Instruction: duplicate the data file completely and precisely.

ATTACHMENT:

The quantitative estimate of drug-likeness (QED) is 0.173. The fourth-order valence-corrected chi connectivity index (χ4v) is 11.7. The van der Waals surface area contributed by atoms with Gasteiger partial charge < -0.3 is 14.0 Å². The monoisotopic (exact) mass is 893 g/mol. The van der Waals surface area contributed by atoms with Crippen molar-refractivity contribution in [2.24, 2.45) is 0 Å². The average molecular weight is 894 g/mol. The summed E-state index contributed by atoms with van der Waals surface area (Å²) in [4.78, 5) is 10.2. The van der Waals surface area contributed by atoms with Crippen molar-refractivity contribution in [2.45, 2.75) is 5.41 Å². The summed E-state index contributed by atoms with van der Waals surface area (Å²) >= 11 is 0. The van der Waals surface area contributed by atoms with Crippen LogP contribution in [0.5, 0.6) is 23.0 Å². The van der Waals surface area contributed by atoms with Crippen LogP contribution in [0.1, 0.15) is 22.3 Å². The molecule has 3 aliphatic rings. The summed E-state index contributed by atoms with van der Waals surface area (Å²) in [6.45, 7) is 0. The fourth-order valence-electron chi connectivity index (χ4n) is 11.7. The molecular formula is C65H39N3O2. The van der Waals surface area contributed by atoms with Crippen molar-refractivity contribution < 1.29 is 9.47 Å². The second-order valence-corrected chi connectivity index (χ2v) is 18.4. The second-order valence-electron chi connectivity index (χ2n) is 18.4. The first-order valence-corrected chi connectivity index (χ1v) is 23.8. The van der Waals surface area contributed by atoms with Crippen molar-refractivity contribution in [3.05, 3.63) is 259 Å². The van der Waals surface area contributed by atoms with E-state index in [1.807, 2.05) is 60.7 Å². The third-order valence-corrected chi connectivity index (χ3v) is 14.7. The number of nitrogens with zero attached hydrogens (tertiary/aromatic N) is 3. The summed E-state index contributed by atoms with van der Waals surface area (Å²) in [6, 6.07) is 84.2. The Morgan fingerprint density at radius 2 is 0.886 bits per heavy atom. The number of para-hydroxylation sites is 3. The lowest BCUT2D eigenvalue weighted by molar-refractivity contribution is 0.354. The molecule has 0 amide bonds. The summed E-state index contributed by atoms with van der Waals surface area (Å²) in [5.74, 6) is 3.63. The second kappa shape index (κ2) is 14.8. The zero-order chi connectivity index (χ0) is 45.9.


The quantitative estimate of drug-likeness (QED) is 0.173. The fourth-order valence-corrected chi connectivity index (χ4v) is 11.7. The van der Waals surface area contributed by atoms with Gasteiger partial charge < -0.3 is 14.0 Å². The monoisotopic (exact) mass is 893 g/mol. The van der Waals surface area contributed by atoms with Crippen molar-refractivity contribution in [2.24, 2.45) is 0 Å². The average molecular weight is 894 g/mol. The summed E-state index contributed by atoms with van der Waals surface area (Å²) in [4.78, 5) is 10.2. The van der Waals surface area contributed by atoms with Crippen molar-refractivity contribution in [2.45, 2.75) is 5.41 Å². The summed E-state index contributed by atoms with van der Waals surface area (Å²) >= 11 is 0. The van der Waals surface area contributed by atoms with Crippen LogP contribution in [0.5, 0.6) is 23.0 Å². The van der Waals surface area contributed by atoms with Crippen LogP contribution in [0.1, 0.15) is 22.3 Å². The molecule has 3 aliphatic rings. The summed E-state index contributed by atoms with van der Waals surface area (Å²) in [6.45, 7) is 0. The fourth-order valence-electron chi connectivity index (χ4n) is 11.7. The molecular formula is C65H39N3O2. The van der Waals surface area contributed by atoms with Crippen molar-refractivity contribution < 1.29 is 9.47 Å². The second-order valence-corrected chi connectivity index (χ2v) is 18.4. The second-order valence-electron chi connectivity index (χ2n) is 18.4. The first-order valence-corrected chi connectivity index (χ1v) is 23.8. The van der Waals surface area contributed by atoms with Crippen molar-refractivity contribution in [3.05, 3.63) is 259 Å². The van der Waals surface area contributed by atoms with E-state index in [1.807, 2.05) is 60.7 Å². The third-order valence-corrected chi connectivity index (χ3v) is 14.7. The number of nitrogens with zero attached hydrogens (tertiary/aromatic N) is 3. The summed E-state index contributed by atoms with van der Waals surface area (Å²) in [6, 6.07) is 84.2. The Morgan fingerprint density at radius 2 is 0.886 bits per heavy atom. The number of para-hydroxylation sites is 3. The lowest BCUT2D eigenvalue weighted by molar-refractivity contribution is 0.354. The molecule has 0 amide bonds. The summed E-state index contributed by atoms with van der Waals surface area (Å²) in [5.74, 6) is 3.63. The second kappa shape index (κ2) is 14.8. The zero-order chi connectivity index (χ0) is 45.9.